with such a frowning, grim, and terrible aspect. Who is it that has put this pale and hideous mask upon it 2–Montaigne.

BENTHAM has asserted that “there is a natural opposition between poetry and truth.” The case is directly the reverse; for truth is the soul of poetry. As well might it be said that there is a natural opposition between a portrait and the living model. Poetry, like painting, is an imitative art: the latter, however, is more limited in its range and tendency than the former. Poetry is not conversant with external forms alone, but with the mind of man. Fiction is but one of the means by which the poet conveys his truths. Poetry is the image of human nature and the material world ; fiction is the glass of which the poet's mirror is composed. The reflection of an object in a mirror is not the

less true, because a child might touch the glass with his hand, and prove that the image of a thing is not the thing itself. Are the landscapes of Claude to be condemned as colored false. hoods, because they are full of cattle and human figures and trees and flowers that never actually existed but in the painter's mind? These are the fictions of painting, and they are analogous to the fictions of a still higher art. Such particular fictions are the vehicles of general truth. Is Shakespeare opposed to truth in his life-like representations of human nature Bentham, and those who think with him that there is “a natural opposition between poetry and truth,” and complain of the inaccuracy of the poet's FACTs, cannot consistently pronounce him innocent. Shakespeare was not on his oath when he told us of the murder of Desde. mona. He was not in the witness box. If the scene had been put on canvass instead of into a book, perhaps the Utilitarians would have been less severe upon the painter than they have been upon the poet, and yet where is the difference? It is a picture in words instead of colours”. I cannot understand how any man of ordinary acuteness should so confound the most positive distinctions, as to identify the spirit of poetry with its mere accompaniments. It is a truism, that metre and fiction are not the constituent parts of poetry. There may be these without poetry, and poetry without these. It appears to be necessary, however, to repeat so simple a fact for the enlightenment even of Philosopherst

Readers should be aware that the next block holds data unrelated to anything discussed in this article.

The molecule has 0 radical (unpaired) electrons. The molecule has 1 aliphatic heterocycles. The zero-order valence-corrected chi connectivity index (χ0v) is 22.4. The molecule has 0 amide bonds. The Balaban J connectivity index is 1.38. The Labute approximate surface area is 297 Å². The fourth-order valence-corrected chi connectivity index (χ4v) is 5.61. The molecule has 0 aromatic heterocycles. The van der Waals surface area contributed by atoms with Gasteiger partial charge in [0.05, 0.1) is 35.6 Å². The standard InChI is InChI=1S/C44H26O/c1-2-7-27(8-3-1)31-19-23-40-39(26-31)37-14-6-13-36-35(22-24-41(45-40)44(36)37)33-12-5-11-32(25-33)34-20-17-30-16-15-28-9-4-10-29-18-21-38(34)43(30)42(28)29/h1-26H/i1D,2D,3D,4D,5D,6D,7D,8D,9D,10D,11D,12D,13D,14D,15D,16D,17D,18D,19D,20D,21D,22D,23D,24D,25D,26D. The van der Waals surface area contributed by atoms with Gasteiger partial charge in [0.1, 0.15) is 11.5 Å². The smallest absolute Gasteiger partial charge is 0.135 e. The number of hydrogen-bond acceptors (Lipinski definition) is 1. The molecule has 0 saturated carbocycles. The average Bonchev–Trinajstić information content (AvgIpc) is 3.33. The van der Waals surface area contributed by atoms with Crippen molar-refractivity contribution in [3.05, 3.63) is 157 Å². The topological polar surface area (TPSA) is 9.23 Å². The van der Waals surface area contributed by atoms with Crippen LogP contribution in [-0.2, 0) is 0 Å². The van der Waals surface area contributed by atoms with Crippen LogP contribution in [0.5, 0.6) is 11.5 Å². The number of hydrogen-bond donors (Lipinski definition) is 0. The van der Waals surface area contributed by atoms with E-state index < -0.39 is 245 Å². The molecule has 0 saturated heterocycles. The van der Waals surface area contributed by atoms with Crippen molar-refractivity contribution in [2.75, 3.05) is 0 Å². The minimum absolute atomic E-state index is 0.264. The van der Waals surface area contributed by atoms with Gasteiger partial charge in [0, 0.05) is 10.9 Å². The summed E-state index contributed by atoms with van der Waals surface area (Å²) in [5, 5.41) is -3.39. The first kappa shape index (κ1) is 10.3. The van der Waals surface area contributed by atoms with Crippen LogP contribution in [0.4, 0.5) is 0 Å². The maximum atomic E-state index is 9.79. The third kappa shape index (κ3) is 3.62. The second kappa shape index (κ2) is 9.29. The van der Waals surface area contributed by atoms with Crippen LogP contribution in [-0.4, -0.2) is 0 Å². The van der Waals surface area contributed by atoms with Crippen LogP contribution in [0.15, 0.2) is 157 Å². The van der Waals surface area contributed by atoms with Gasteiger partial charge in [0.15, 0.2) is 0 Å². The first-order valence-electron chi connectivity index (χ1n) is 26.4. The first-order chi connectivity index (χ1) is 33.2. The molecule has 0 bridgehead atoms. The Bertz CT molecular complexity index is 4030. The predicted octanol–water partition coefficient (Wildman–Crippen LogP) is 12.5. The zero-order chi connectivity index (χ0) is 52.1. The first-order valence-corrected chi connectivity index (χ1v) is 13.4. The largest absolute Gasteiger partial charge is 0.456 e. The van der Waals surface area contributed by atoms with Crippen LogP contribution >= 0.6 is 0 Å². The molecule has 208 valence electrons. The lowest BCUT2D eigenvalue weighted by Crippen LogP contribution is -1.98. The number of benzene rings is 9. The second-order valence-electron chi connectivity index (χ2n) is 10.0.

* “We were not aware till the other day, that Mr. Bentham had really evinced his want of universality to so puerile an extent; but we find the words in Mr. Richardson's ‘Literary Leaves,’ with a good many more, refuting themselves at every step. And he thinks poetry contradictory to “truth!" This specimen of an amazing ignorance of the very essence of things, of the spiritual wants of mankind, and of the whole world of ideal beauty, is happily followed up by Mr. Richardson, among other quotations by the two following:” (those from Voltaire and Sir James Mackintosh.)—Leigh Hunt's Monthly Repository.

+ I may perhaps be expected to give a definition of poetry. This is difficult indeed. Dr. Johnson has said, that the attempt to limit poetry by a definition would only shew the narrowness of the definer. I dare not pretend to offer a